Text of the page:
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Being independent in a changing climate

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Tue, Oct 16, 2012

Editor: It is with great pleasure that the author wishes the people of St. Vincent and the Grenadines a Happy 33rd Anniversary of independence, as we look forward to an exciting and productive future. I also wish to congratulate this state on its hosting of the meeting for “Ministers with responsibility for Environment and Sustainable Development in the Organization of Eastern Caribbean States”.{{more}} As island independent developing states facing tremendous global challenges, it is extremely encouraging that regional organizations, such as the OECS secretariat, not only recognize the importance of sustainable developmental efforts, but also to rally the region as it adapts towards the negative impacts associated with climate change and other challenges.

There is no doubt that the result(s) of the above mentioned meeting will further consolidate the region’s efforts towards a more sound and sustainable future. In a previous letter submitted by the author, a call was made for the region’s people to re-think climate change adaptation strategies. The challenges are ours (as a small island developing independent state) to look at global challenges as opportunities. The critics may comment that this concept is not practical; however, the opportunity is mine to further explain this point. Gone should be the days when climate change is looked at from a negative perspective. It should now be viewed positively as a phenomenon where niche areas can be fully exploited. The opportunity is therefore ours to use available resources to enhance lives, living and livelihoods.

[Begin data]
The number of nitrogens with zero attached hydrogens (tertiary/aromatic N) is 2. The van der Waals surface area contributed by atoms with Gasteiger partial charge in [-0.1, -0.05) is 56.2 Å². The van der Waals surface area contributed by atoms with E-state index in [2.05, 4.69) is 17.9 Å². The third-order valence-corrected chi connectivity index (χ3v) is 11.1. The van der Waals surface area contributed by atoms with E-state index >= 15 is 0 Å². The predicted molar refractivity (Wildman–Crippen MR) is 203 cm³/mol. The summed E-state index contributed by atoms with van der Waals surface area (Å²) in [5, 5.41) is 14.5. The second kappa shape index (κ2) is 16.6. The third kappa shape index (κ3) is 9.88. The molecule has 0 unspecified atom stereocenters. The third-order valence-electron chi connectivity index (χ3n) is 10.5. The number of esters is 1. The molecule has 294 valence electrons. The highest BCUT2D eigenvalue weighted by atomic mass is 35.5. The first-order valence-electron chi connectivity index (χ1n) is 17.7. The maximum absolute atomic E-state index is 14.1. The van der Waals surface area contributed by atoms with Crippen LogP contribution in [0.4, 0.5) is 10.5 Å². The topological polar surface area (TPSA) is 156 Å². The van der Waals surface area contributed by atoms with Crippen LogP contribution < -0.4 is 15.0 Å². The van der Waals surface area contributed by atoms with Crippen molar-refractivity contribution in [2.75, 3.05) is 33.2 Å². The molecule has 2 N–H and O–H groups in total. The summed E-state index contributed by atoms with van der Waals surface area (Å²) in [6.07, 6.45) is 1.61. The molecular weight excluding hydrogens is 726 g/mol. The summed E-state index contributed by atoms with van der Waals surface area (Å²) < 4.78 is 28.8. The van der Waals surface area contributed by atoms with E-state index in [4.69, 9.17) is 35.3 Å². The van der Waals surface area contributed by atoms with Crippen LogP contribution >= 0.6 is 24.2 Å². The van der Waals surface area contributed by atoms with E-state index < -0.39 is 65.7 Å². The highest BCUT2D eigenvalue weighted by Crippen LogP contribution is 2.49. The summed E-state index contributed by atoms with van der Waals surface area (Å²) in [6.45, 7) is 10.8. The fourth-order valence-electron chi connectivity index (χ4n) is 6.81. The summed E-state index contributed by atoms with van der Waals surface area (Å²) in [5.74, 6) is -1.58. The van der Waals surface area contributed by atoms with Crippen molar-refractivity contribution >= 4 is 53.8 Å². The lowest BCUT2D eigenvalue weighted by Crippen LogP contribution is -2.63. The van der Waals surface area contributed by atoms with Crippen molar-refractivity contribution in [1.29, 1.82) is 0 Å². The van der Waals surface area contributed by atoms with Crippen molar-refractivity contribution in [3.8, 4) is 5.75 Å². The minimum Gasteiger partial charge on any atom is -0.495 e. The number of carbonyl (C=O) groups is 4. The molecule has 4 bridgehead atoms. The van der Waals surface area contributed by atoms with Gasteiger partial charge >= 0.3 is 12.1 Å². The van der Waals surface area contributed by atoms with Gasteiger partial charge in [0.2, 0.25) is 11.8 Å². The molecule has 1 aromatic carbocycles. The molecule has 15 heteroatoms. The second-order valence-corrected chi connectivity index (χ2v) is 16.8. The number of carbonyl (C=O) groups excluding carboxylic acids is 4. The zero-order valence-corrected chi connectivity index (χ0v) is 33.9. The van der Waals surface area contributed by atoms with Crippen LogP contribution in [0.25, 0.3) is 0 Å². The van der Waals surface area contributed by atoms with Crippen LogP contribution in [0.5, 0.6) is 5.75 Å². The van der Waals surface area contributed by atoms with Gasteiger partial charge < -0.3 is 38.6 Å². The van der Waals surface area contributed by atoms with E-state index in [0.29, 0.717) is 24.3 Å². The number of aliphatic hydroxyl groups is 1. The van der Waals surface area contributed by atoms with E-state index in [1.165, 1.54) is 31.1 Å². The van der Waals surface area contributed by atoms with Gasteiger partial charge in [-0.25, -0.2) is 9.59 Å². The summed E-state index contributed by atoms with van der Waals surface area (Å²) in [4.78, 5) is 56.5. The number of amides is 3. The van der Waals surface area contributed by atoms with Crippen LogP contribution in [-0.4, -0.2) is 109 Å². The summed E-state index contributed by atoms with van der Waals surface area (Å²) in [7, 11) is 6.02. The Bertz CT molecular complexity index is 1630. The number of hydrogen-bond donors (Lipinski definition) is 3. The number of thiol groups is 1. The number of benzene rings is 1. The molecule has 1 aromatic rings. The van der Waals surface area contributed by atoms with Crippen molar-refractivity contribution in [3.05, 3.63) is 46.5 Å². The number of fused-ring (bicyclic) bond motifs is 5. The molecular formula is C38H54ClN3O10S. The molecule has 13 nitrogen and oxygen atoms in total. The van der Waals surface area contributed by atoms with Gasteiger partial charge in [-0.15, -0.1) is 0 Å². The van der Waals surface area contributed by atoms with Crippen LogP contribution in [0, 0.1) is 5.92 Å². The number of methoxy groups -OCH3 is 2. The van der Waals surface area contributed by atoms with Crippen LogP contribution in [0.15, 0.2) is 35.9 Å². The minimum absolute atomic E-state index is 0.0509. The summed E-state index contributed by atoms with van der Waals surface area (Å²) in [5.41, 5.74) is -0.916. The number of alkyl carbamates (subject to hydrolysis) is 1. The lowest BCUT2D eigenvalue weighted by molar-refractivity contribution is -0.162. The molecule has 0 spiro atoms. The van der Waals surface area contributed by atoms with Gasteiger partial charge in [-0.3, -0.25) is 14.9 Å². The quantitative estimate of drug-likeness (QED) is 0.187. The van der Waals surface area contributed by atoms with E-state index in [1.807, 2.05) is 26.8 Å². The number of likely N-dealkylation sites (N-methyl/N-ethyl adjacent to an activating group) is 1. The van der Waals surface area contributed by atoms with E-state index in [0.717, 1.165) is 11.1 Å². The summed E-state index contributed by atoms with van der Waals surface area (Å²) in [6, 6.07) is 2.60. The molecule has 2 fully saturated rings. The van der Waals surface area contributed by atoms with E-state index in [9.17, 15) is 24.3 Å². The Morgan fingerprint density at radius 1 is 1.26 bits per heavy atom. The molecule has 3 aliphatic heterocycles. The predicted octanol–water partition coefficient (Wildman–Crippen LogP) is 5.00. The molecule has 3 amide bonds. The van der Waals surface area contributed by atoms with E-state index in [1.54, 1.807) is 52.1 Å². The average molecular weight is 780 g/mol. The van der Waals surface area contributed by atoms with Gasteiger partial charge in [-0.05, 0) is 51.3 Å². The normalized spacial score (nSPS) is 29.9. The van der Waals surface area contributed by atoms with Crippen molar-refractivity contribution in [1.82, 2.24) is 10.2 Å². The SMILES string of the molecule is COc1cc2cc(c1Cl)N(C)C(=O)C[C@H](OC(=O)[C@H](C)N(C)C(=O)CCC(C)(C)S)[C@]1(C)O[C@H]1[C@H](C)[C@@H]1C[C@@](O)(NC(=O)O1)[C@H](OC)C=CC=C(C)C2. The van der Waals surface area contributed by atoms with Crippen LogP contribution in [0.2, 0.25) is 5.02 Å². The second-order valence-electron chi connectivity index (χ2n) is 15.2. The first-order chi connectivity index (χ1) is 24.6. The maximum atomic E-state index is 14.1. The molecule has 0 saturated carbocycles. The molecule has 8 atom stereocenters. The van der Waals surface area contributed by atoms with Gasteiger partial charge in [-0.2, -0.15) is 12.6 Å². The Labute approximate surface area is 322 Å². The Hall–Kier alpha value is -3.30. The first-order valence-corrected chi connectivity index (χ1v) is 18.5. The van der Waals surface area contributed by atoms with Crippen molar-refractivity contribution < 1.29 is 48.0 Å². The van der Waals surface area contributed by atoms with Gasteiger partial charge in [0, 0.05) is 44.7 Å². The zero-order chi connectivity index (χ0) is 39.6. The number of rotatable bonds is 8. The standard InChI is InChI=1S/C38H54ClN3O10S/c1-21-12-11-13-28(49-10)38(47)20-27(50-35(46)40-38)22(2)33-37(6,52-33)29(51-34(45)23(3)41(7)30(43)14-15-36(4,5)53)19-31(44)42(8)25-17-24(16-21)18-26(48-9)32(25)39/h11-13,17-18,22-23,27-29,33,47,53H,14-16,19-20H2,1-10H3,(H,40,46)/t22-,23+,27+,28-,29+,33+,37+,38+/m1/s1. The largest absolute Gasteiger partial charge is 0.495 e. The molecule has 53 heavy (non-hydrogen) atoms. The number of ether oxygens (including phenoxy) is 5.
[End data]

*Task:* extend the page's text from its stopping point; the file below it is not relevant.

Global challenges, particularly those of an environmental nature, provide numerous opportunities. With the need to reduce carbon footprints or reduce fossil reliance, there are numerous openings available in the renewable energy sector. Some small developing islands have formed strategic alliances with other more developed states in the manufacturing and sale of renewable energy products. The tourism sector can embrace sustainable tourism approaches, one of which is eco-tourism, instead of mass tourism. Of course, the list is not exhausted and the author did not intend to provide detail on the positive benefits posed by climate change.

Being an independent state for 33 years, there has been, among other things, a noticeable development in the richness of our bright minds and the positive impact such minds have made on a local level and beyond our borders. It is the hope that as SVG celebrates its independence, the people of the region will experience our unique cultural practices and be assured of our support towards a unified approach as we join with them to manage a changing climate.

Neri James

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